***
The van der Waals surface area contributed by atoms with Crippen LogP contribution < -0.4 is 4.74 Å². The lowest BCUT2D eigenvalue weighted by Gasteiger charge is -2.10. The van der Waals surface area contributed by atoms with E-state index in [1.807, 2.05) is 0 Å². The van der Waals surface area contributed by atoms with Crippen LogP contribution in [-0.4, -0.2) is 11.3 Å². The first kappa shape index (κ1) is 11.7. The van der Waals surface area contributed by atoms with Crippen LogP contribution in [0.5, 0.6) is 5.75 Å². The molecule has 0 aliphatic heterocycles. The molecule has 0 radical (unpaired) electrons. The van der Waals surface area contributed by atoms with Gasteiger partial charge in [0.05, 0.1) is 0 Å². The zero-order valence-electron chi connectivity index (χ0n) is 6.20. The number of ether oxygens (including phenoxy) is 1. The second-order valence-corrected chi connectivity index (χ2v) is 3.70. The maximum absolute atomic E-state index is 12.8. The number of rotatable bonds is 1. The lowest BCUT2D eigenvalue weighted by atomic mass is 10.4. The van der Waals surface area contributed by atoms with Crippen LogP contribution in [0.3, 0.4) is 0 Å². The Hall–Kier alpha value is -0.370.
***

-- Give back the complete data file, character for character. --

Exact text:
The van der Waals surface area contributed by atoms with Crippen LogP contribution < -0.4 is 4.74 Å². The lowest BCUT2D eigenvalue weighted by Gasteiger charge is -2.10. The van der Waals surface area contributed by atoms with E-state index in [1.807, 2.05) is 0 Å². The van der Waals surface area contributed by atoms with Crippen LogP contribution in [-0.4, -0.2) is 11.3 Å². The first kappa shape index (κ1) is 11.7. The van der Waals surface area contributed by atoms with Crippen LogP contribution in [0.5, 0.6) is 5.75 Å². The molecule has 0 aliphatic heterocycles. The molecule has 0 radical (unpaired) electrons. The van der Waals surface area contributed by atoms with Gasteiger partial charge in [0.05, 0.1) is 0 Å². The zero-order valence-electron chi connectivity index (χ0n) is 6.20. The number of ether oxygens (including phenoxy) is 1. The second-order valence-corrected chi connectivity index (χ2v) is 3.70. The maximum absolute atomic E-state index is 12.8. The number of rotatable bonds is 1. The lowest BCUT2D eigenvalue weighted by atomic mass is 10.4. The van der Waals surface area contributed by atoms with Crippen LogP contribution in [0.3, 0.4) is 0 Å². The Hall–Kier alpha value is -0.370.